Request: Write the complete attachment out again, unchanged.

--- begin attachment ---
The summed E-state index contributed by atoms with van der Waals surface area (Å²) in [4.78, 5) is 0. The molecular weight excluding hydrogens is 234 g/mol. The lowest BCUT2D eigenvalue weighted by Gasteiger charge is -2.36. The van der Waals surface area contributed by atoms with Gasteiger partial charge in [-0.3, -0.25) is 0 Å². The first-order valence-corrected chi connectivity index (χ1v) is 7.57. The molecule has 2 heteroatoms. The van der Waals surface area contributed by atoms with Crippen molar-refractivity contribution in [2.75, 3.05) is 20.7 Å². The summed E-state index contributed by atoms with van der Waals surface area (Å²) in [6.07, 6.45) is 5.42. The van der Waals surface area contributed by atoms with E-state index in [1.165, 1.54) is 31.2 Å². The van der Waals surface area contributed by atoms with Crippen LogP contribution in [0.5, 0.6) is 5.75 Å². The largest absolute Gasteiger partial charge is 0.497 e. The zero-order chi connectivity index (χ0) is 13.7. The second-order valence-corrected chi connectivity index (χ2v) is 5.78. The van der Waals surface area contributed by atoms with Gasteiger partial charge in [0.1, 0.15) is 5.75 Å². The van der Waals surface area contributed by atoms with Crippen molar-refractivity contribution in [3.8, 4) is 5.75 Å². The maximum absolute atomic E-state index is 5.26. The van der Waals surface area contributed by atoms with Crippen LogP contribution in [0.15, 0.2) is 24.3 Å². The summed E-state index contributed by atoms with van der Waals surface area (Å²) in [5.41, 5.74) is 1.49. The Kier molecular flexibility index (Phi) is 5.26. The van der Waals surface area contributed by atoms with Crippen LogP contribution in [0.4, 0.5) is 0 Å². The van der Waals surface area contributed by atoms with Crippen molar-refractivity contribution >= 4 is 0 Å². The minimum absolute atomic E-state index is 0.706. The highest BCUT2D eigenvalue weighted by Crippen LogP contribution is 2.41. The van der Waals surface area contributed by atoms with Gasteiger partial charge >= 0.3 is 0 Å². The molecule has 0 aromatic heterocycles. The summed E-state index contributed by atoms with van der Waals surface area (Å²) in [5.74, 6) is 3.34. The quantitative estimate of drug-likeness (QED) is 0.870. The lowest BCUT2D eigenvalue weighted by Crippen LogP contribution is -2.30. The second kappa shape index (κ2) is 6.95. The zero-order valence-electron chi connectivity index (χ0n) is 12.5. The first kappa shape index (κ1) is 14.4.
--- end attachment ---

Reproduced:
The summed E-state index contributed by atoms with van der Waals surface area (Å²) in [4.78, 5) is 0. The molecular weight excluding hydrogens is 234 g/mol. The lowest BCUT2D eigenvalue weighted by Gasteiger charge is -2.36. The van der Waals surface area contributed by atoms with Gasteiger partial charge in [-0.3, -0.25) is 0 Å². The first-order valence-corrected chi connectivity index (χ1v) is 7.57. The molecule has 2 heteroatoms. The van der Waals surface area contributed by atoms with Crippen molar-refractivity contribution in [2.75, 3.05) is 20.7 Å². The summed E-state index contributed by atoms with van der Waals surface area (Å²) in [6.07, 6.45) is 5.42. The van der Waals surface area contributed by atoms with E-state index in [1.165, 1.54) is 31.2 Å². The van der Waals surface area contributed by atoms with Crippen LogP contribution in [0.5, 0.6) is 5.75 Å². The largest absolute Gasteiger partial charge is 0.497 e. The zero-order chi connectivity index (χ0) is 13.7. The second-order valence-corrected chi connectivity index (χ2v) is 5.78. The van der Waals surface area contributed by atoms with Gasteiger partial charge in [0.1, 0.15) is 5.75 Å². The van der Waals surface area contributed by atoms with Crippen molar-refractivity contribution in [3.8, 4) is 5.75 Å². The maximum absolute atomic E-state index is 5.26. The van der Waals surface area contributed by atoms with Crippen LogP contribution in [0.15, 0.2) is 24.3 Å². The summed E-state index contributed by atoms with van der Waals surface area (Å²) in [5.41, 5.74) is 1.49. The Kier molecular flexibility index (Phi) is 5.26. The van der Waals surface area contributed by atoms with Crippen LogP contribution in [0.4, 0.5) is 0 Å². The van der Waals surface area contributed by atoms with Crippen molar-refractivity contribution >= 4 is 0 Å². The minimum absolute atomic E-state index is 0.706. The highest BCUT2D eigenvalue weighted by Crippen LogP contribution is 2.41. The van der Waals surface area contributed by atoms with Gasteiger partial charge >= 0.3 is 0 Å². The molecule has 0 aromatic heterocycles. The summed E-state index contributed by atoms with van der Waals surface area (Å²) in [5.74, 6) is 3.34. The quantitative estimate of drug-likeness (QED) is 0.870. The lowest BCUT2D eigenvalue weighted by Crippen LogP contribution is -2.30. The second kappa shape index (κ2) is 6.95. The zero-order valence-electron chi connectivity index (χ0n) is 12.5. The first kappa shape index (κ1) is 14.4.